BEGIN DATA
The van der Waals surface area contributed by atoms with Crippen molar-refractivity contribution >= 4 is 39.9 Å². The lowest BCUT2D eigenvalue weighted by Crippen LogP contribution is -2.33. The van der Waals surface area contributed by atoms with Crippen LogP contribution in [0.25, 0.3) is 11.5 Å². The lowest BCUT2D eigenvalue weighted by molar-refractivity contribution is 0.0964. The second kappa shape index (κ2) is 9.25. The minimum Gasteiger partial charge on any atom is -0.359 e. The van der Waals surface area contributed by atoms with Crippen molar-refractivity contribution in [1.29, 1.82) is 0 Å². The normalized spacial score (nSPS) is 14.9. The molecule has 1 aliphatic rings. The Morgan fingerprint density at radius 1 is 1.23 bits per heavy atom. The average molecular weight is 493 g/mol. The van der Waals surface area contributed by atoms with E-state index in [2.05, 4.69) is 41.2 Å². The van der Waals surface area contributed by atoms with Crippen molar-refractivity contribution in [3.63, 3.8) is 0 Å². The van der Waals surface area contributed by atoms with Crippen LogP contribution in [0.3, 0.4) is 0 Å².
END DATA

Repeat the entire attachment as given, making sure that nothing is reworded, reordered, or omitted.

The van der Waals surface area contributed by atoms with Crippen molar-refractivity contribution >= 4 is 39.9 Å². The lowest BCUT2D eigenvalue weighted by Crippen LogP contribution is -2.33. The van der Waals surface area contributed by atoms with Crippen LogP contribution in [0.25, 0.3) is 11.5 Å². The lowest BCUT2D eigenvalue weighted by molar-refractivity contribution is 0.0964. The second kappa shape index (κ2) is 9.25. The minimum Gasteiger partial charge on any atom is -0.359 e. The van der Waals surface area contributed by atoms with Crippen molar-refractivity contribution in [1.29, 1.82) is 0 Å². The normalized spacial score (nSPS) is 14.9. The molecule has 1 aliphatic rings. The Morgan fingerprint density at radius 1 is 1.23 bits per heavy atom. The average molecular weight is 493 g/mol. The van der Waals surface area contributed by atoms with E-state index in [2.05, 4.69) is 41.2 Å². The van der Waals surface area contributed by atoms with Crippen molar-refractivity contribution in [3.63, 3.8) is 0 Å². The van der Waals surface area contributed by atoms with Crippen LogP contribution in [0.3, 0.4) is 0 Å².